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Courage To Come Back: Medical recipient shines light on unsung heroes

Last Updated Apr 3, 2016 at 10:47 am PDT

Summary

Tom Teranishi has put in a lifetime of service to others

VANCOUVER (NEWS 1130) – He has never let his health get in the way of helping others.

NEWS 1130‘s series of Courage To Come Back profiles begins with a look at the recipient in the Medical category.

Tom Teranishi was born in 1942 in a Japanese Internment Camp. “When the Second World War broke out, all the Japanese-Canadians, as you know, were interned from the coast,” he explains. “My parents used to live in Steveston and we were interned to a place called Minto, near Bralorne.”

Tom has dealt with health challenges his whole life. “I was born with a condition called nystagmus, which is called ‘dancing pupils’ because I couldn’t keep my pupils in focus.”

That led to him learning to walk a little later than other kids.

“I would just crash into things, you know, like furniture and stuff, because I didn’t see them,” he recalls.

It turns out, his visual impairment was the direct result of his chronic kidney disease. “In my late teens one of the doctors noticed that I had some symptoms related to kidney problems. My kidney problems I guess started at that time.”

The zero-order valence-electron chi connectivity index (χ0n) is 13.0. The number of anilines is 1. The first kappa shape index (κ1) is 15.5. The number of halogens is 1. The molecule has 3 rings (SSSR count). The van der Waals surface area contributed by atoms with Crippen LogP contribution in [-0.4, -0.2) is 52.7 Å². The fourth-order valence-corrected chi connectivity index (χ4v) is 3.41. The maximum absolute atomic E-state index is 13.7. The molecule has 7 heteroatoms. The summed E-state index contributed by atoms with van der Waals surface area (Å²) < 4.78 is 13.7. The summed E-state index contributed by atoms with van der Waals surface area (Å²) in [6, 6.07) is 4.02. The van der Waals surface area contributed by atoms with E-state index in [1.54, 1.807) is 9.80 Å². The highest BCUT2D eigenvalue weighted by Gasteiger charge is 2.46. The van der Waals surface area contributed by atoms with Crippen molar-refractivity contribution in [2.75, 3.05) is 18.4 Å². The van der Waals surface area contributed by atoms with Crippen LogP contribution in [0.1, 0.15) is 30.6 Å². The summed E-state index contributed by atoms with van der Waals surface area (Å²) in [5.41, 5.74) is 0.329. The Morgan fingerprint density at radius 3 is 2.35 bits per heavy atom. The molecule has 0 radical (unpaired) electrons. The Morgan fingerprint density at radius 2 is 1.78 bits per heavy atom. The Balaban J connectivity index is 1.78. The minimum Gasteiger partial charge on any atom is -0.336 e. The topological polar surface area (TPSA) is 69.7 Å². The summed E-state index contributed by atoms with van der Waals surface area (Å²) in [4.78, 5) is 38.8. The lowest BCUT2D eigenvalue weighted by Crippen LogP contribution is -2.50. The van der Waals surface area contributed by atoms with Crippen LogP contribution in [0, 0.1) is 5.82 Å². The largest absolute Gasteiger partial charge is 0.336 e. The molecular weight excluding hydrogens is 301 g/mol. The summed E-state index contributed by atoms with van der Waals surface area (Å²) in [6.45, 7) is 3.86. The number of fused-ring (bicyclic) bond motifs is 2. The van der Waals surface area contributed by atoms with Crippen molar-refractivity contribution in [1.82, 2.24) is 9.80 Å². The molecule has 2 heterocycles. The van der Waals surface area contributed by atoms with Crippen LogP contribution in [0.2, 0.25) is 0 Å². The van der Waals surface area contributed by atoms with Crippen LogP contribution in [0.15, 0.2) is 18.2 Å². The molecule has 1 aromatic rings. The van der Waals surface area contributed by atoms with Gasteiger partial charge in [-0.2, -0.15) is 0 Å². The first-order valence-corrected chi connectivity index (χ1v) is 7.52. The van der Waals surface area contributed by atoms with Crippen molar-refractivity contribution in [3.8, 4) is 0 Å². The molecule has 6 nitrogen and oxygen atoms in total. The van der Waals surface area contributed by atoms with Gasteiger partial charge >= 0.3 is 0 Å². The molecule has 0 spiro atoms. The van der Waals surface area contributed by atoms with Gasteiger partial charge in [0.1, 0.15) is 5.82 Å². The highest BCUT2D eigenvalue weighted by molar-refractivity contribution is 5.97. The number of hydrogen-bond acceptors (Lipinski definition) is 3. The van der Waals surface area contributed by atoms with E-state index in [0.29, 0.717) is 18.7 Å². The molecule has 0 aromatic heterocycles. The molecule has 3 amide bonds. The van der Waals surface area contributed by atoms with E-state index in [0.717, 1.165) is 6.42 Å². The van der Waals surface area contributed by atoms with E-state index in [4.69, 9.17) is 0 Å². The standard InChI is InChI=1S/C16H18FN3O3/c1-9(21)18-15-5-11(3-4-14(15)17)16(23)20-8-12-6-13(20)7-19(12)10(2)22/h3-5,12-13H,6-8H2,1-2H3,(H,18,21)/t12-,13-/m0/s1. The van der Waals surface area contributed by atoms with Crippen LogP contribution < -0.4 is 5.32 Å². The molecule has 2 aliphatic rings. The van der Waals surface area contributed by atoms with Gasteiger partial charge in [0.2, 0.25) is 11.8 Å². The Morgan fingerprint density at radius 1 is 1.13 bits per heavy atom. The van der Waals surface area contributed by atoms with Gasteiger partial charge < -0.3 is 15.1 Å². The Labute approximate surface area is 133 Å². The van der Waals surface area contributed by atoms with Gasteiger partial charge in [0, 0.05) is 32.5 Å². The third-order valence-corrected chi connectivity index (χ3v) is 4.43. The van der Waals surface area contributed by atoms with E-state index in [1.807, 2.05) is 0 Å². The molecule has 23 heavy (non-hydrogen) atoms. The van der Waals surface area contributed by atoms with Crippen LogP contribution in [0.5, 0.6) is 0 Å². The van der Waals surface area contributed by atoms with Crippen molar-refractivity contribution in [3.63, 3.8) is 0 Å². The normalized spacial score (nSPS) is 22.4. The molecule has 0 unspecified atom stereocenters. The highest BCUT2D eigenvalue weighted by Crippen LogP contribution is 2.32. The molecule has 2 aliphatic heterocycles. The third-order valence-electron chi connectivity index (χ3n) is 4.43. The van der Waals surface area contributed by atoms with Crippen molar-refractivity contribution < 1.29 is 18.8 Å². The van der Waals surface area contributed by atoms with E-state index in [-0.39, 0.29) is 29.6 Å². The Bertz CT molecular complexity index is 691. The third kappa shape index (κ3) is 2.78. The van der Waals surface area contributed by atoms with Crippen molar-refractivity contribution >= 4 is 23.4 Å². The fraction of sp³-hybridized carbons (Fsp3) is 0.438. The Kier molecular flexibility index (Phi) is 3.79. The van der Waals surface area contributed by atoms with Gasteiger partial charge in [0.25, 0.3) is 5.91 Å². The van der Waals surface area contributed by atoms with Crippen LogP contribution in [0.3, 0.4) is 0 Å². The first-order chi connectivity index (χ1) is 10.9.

“My first transplant was in 1984 and that one lasted 30 years, I was lucky. And then by 2013, I noticed that my kidney function was decreasing and the doctor, the kidney doctor, told me… your kidney is failing.”

However, that never stopped Tom from giving back to others. A social worker by trade, he actually got his start volunteering at the Vancouver Park Board.

“That was my initial job when I was about 18. You know, I felt that, well, you know, you got to do something. So, for people with developmental problems. So that’s where I started this whole thing,” he remembers.

Giving back is just something Tom has always done. “Because people have given to me so much during my life and I thought, well, I can help a little bit in giving back, that was my goal.”

To win the Courage To Come Back Award moves him in a way he didn’t think was possible. “I feel very lucky and fortunate. I feel very honoured and very humble,” he admits.

However, he’s always quick to shift the spotlight away from himself. “Many people out there are who I call the unsung heroes, who are struggling, who are really fighting hard to basically come back. And I know there are lots out there because as a professional social worker I met a lot of them.”

NEWS 1130 is a proud sponsor of the Coast Mental Health Courage To Come Back Awards, which will be handed out Thursday May 5th at the Vancouver Convention Centre.